- I don't intend to imply that it is inappropriate for white autistics to either use the language of passing or to engage in the act of passing as neurotypical. I mean to point out that for Black autistics, the consequences of not being able to pass (whether because you can't at all or because you can't or choose not to in certain situations) are likely more dangerous than for white autistics, because of the racial difference. For example, a white autistic will most definitely also experience discrimination that could result in denial of employment, housing, or education if they don't or can't pass for neurotypical, just as an autistic POC might. But a white autistic whose stims are taken for concerning, disturbing, or inconvenient behavior is a lot less likely to be shot by police over them than an autistic who is Black. That's what I'm talking about.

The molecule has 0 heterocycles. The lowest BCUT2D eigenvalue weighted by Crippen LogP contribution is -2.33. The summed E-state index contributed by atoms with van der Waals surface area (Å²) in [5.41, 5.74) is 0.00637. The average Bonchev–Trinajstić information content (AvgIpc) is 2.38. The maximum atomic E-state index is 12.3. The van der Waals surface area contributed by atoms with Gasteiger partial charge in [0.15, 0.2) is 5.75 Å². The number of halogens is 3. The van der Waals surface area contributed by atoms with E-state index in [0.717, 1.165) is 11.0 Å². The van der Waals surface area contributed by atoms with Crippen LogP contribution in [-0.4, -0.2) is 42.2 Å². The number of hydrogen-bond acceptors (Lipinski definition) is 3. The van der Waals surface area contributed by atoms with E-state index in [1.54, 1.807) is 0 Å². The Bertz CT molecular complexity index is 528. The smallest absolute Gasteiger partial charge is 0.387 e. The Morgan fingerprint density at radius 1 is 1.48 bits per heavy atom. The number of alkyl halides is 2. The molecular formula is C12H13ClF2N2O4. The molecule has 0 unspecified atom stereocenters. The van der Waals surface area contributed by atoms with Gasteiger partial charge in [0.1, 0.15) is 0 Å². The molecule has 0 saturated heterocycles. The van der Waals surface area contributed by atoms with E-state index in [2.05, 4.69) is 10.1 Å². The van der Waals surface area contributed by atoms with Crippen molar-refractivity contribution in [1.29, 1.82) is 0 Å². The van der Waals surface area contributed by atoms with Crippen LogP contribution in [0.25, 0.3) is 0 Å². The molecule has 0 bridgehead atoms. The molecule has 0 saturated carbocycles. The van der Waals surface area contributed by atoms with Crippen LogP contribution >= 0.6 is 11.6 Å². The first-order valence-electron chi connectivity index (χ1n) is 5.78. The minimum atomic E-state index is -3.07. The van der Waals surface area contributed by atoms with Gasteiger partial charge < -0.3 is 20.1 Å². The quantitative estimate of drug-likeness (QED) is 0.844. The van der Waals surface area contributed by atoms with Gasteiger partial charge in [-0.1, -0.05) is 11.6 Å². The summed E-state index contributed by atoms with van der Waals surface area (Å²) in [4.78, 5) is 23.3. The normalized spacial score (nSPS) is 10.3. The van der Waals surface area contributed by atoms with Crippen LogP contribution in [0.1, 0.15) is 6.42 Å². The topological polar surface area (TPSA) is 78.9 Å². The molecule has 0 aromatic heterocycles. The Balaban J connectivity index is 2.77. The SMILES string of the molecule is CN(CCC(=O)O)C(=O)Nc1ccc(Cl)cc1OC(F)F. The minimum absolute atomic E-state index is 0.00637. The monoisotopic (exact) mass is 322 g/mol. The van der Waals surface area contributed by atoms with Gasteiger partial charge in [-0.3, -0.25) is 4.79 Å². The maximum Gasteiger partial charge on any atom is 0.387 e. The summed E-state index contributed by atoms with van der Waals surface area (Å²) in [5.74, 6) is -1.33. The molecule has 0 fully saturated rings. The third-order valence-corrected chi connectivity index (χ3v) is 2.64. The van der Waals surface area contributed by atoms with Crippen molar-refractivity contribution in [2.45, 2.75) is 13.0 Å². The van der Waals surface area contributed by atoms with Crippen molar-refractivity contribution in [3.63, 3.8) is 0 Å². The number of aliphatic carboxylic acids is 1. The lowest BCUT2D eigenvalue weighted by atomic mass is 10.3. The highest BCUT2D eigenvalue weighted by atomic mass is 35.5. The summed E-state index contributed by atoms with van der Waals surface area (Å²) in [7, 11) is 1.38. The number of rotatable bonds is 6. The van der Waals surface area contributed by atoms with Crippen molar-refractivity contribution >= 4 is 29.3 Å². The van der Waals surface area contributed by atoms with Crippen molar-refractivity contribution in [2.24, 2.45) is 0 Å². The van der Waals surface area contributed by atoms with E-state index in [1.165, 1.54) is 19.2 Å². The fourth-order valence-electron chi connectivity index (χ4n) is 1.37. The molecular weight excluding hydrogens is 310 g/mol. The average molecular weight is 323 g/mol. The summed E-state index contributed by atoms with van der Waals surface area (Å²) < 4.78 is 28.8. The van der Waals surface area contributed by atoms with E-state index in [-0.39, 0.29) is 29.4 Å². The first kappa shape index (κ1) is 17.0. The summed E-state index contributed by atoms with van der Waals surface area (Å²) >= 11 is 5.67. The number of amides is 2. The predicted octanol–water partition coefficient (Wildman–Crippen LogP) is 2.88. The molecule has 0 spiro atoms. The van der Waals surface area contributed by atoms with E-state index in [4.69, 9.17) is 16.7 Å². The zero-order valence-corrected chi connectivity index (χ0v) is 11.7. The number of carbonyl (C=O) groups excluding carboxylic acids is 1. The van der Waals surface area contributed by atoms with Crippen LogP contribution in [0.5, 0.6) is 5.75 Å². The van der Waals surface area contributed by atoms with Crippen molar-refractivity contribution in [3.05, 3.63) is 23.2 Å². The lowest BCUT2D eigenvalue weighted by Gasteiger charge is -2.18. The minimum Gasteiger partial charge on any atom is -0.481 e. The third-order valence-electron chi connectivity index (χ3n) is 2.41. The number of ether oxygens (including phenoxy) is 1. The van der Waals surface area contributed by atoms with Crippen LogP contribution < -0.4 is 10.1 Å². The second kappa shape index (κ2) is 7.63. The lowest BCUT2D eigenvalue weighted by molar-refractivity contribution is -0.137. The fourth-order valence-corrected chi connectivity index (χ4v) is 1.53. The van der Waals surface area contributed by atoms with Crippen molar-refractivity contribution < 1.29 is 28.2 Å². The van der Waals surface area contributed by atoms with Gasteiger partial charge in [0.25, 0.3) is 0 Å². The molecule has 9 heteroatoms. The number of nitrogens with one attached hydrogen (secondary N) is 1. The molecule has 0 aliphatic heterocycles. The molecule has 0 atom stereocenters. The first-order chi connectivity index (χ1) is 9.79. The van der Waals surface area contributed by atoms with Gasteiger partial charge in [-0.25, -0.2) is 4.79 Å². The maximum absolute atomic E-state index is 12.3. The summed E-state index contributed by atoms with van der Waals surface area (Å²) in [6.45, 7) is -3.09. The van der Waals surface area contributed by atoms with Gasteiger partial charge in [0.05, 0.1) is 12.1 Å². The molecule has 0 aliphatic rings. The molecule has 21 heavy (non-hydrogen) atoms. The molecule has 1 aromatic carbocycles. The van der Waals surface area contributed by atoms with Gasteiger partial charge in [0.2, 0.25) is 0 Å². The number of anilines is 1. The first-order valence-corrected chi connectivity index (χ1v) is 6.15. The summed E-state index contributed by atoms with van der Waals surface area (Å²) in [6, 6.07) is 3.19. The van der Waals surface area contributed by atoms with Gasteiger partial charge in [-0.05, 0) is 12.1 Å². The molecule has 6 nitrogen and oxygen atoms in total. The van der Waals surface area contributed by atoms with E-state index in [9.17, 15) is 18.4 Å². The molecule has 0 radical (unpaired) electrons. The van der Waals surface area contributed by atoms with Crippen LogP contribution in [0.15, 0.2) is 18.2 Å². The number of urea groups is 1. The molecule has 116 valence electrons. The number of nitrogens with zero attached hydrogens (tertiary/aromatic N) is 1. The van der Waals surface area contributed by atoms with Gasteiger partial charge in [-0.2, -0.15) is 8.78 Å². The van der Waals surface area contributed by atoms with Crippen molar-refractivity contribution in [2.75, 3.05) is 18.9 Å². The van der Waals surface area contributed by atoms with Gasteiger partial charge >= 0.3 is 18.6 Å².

- On your note about the ability of people to engage or participate -- absolutely, yes. I by no means am attempting to claim that all people should be maximally engaged in all possible causes at all times. Rather, I'm extending an invitation to consider more nuanced activism or advocacy. Especially for sick and disabled people, especially for no or low-income people, there can be so many different barriers to being able to participate or engage. And we absolutely shouldn't be shaming anyone for choosing to value self-care or for not being able to participate or engage at all times, in all ways, or to all extents. BUT, what I'm talking about here is not about individual people needing to somehow do everything but rather, how we approach the things that we *are* able to do, and the movements or causes with which we *are* able to engage.